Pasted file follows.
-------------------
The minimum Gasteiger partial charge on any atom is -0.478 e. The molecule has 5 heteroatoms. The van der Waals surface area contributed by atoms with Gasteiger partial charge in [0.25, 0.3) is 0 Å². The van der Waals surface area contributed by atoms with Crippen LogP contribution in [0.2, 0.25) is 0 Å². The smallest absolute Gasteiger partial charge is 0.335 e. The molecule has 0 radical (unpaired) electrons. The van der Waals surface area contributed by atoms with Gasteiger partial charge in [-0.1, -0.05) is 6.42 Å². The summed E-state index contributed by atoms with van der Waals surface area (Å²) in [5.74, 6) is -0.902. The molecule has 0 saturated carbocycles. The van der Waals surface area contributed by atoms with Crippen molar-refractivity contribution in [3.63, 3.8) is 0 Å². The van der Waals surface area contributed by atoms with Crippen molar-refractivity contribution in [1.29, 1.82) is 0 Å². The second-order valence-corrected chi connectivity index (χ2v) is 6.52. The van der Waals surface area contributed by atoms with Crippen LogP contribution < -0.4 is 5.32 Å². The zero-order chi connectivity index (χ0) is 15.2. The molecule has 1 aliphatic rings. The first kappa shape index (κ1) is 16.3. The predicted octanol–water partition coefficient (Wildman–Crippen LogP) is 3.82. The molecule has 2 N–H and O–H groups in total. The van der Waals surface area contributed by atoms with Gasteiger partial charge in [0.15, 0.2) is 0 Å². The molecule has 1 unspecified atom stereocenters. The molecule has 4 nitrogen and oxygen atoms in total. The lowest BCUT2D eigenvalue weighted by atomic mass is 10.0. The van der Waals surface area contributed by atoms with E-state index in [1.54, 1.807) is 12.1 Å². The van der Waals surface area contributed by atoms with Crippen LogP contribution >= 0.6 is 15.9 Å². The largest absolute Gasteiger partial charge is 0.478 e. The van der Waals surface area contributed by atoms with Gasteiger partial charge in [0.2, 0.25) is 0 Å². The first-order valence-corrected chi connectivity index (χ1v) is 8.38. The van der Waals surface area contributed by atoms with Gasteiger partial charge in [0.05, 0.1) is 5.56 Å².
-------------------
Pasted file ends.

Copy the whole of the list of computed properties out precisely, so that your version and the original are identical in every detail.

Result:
The minimum Gasteiger partial charge on any atom is -0.478 e. The molecule has 5 heteroatoms. The van der Waals surface area contributed by atoms with Gasteiger partial charge in [0.25, 0.3) is 0 Å². The van der Waals surface area contributed by atoms with Crippen LogP contribution in [0.2, 0.25) is 0 Å². The smallest absolute Gasteiger partial charge is 0.335 e. The molecule has 0 radical (unpaired) electrons. The van der Waals surface area contributed by atoms with Gasteiger partial charge in [-0.1, -0.05) is 6.42 Å². The summed E-state index contributed by atoms with van der Waals surface area (Å²) in [5.74, 6) is -0.902. The molecule has 0 saturated carbocycles. The van der Waals surface area contributed by atoms with Crippen molar-refractivity contribution in [3.63, 3.8) is 0 Å². The van der Waals surface area contributed by atoms with Crippen molar-refractivity contribution in [1.29, 1.82) is 0 Å². The second-order valence-corrected chi connectivity index (χ2v) is 6.52. The van der Waals surface area contributed by atoms with Crippen LogP contribution < -0.4 is 5.32 Å². The zero-order chi connectivity index (χ0) is 15.2. The molecule has 1 aliphatic rings. The first kappa shape index (κ1) is 16.3. The predicted octanol–water partition coefficient (Wildman–Crippen LogP) is 3.82. The molecule has 2 N–H and O–H groups in total. The van der Waals surface area contributed by atoms with Gasteiger partial charge in [0.15, 0.2) is 0 Å². The molecule has 1 unspecified atom stereocenters. The molecule has 4 nitrogen and oxygen atoms in total. The lowest BCUT2D eigenvalue weighted by atomic mass is 10.0. The van der Waals surface area contributed by atoms with E-state index in [1.54, 1.807) is 12.1 Å². The van der Waals surface area contributed by atoms with Crippen LogP contribution >= 0.6 is 15.9 Å². The largest absolute Gasteiger partial charge is 0.478 e. The van der Waals surface area contributed by atoms with Gasteiger partial charge in [0.2, 0.25) is 0 Å². The first-order valence-corrected chi connectivity index (χ1v) is 8.38. The van der Waals surface area contributed by atoms with Gasteiger partial charge in [0.05, 0.1) is 5.56 Å².